“While Miami-Dade County government procurement continues to make enormous strides toward supporting diversity, I believe we can always do more,” Levine Cava wrote. “There are several ways in which we can continue to tap into the pool of talent that comes from our diverse community, especially lifting up existing minority businesses.”
Hill International, a construction management corporation, is headquartered in Philadelphia. CBRE Heery Inc.’s headquarters are in Atlanta.
Both companies, however, have offices in Miami, and include subcontractors that are based in South Florida. CBRE Heery’s team includes two companies that are Black-owned and two that are owned by women. CBRE Heery’s team includes four Black-owned companies and seven Hispanic-owned companies. Four of those seven Hispanic-owned companies are owned by women.
David Duckenfield, president of Balsera Communications and Hill International’s representative, said the consulting contract to oversee renovations at the airport has actually been kicked around by the county for around five years. He believes that scrapping the whole process now would be devastating to a team of subcontractors that spent time and money bidding on the process.
“For small minority-owned businesses not able to bid on smaller projects, this is kind of a big deal,” Duckenfield told The Miami Times.
District 6 Commissioner Rebeca Sosa said she feared adding new conditions to the contract.
“It doesn’t mean the items are not good. Maybe in the future we can include them,” she said.
District 2 Commissioner Jean Monestime said changes for pending contracts should be worked out publicly: “Let us have a conversation [about it].”
District 8 Commissioner Raquel Regalado said she would have preferred that the mayor had reached out to county commissioners to discuss her concerns.
“We don’t like hearing about it from lobbyists. It shows a lack of communication with the mayor,” she said.
Hardemon, though, said it should be expected that Levine Cava, a progressive Democrat, would have different recommendations that her Republican predecessor.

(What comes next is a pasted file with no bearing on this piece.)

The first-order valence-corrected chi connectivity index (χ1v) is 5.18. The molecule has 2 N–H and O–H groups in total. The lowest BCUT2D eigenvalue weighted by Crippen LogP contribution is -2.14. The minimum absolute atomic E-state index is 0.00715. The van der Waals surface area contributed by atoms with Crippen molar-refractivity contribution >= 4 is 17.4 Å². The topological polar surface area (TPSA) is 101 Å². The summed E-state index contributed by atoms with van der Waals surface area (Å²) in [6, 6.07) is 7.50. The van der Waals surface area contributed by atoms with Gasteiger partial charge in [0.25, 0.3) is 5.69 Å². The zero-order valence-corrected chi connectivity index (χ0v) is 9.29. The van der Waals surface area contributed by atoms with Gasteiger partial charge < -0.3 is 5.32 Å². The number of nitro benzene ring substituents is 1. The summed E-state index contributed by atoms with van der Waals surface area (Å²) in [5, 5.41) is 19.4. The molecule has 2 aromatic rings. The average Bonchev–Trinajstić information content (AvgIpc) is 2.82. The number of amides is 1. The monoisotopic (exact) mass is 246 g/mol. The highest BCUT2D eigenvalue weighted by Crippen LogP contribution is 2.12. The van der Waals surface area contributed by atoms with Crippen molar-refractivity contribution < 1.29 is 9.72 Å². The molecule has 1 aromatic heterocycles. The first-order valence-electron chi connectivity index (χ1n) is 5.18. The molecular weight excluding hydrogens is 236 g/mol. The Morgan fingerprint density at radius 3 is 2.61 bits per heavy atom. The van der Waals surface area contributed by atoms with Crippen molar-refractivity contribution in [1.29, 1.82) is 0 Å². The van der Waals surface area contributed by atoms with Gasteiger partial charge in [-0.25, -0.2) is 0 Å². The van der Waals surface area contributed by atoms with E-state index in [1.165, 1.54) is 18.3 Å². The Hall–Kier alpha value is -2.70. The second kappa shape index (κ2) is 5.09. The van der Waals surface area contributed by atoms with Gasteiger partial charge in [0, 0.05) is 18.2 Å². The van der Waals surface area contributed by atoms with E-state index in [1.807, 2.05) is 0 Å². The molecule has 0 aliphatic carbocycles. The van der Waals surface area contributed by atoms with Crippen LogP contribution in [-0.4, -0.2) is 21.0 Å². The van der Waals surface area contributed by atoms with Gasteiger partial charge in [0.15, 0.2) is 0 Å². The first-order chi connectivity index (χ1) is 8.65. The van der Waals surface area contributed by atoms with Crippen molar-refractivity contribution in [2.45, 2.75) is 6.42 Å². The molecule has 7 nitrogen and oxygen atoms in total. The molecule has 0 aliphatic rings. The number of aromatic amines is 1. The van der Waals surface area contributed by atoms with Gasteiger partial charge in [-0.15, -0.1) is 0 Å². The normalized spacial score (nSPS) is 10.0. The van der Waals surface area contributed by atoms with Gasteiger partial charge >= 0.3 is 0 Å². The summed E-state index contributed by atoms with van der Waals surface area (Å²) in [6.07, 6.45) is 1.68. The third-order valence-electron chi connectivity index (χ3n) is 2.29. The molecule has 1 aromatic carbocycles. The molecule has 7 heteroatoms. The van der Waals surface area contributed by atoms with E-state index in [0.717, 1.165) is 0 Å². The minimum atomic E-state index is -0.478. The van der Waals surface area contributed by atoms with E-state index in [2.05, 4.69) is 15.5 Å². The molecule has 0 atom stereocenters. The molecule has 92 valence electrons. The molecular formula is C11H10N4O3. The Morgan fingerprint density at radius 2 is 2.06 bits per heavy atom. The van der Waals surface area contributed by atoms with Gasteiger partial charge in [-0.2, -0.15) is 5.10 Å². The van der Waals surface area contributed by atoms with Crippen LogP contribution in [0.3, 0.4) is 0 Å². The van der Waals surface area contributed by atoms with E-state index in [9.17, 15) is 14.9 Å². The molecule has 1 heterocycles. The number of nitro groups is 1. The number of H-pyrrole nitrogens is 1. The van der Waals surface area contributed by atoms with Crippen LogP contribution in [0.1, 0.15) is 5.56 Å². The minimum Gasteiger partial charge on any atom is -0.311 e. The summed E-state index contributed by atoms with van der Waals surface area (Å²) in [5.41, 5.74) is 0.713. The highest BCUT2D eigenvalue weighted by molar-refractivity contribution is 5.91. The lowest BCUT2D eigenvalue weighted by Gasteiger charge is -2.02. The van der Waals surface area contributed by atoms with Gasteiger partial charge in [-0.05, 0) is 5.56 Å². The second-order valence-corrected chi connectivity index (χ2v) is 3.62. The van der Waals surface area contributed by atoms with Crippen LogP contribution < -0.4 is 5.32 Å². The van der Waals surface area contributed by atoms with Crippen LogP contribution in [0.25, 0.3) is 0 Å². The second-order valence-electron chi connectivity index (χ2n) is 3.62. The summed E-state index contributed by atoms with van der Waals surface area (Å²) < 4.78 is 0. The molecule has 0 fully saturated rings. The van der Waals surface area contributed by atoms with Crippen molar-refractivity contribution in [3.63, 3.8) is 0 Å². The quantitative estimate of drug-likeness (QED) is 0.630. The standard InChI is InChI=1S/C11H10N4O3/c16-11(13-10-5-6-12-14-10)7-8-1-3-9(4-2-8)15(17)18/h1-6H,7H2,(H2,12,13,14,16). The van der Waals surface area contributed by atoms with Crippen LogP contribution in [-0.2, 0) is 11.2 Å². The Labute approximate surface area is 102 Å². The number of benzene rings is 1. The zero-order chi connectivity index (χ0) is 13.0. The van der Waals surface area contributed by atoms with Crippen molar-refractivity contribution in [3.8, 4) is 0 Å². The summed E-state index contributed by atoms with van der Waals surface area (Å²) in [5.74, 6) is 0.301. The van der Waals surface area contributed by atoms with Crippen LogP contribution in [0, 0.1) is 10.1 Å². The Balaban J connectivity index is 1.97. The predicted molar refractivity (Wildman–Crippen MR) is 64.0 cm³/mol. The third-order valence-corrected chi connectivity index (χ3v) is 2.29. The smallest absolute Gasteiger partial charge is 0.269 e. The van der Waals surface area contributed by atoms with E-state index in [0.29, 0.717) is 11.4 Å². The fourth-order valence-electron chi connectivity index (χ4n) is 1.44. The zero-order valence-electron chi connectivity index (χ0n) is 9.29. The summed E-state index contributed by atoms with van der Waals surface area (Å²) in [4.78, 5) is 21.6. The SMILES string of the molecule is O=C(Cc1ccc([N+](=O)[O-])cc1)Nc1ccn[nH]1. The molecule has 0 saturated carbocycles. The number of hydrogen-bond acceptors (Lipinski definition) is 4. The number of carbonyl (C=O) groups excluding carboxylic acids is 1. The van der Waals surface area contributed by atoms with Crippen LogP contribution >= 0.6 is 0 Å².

“Therefore, if this mayor comes to us to reject this solicitation, that is her recommendation. She has every right to do it. We cannot pressure her. That is her recommendation,” he said, and added that the county commission can then accept or reject her recommendation.
But Heyman felt that for the sake of “stability and predictability” the mayor shouldn’t push for items that aren’t in the original bid, even if some of them are good.
“I look forward to seeing most of them, and more of them, in a future [bid],” Heyman said.
The consulting contract wasn’t the only MIA contract discussed on May 4 in which the commission majority went against Levine Cava’s recommendation. The mayor recommended another bidding process be scrapped as well, after a joint venture backed by a selection committee, Suffolk/NV2A, was disqualified due to a technicality. Instead, by a 9-4 vote, the commission decided to give the contract to South Miami-based company Munilla Construction Management, or MCM. Hardemon voted along with the majority.
A politically connected company that has handled construction jobs at MIA since 2011, MCM was involved in building Florida International University’s pedestrian bridge over SW 8th Street in Sweetwater that collapsed in March 2018, killing six people. After going through a bankruptcy reorganization, MCM agreed to pay out $103 million to the victims.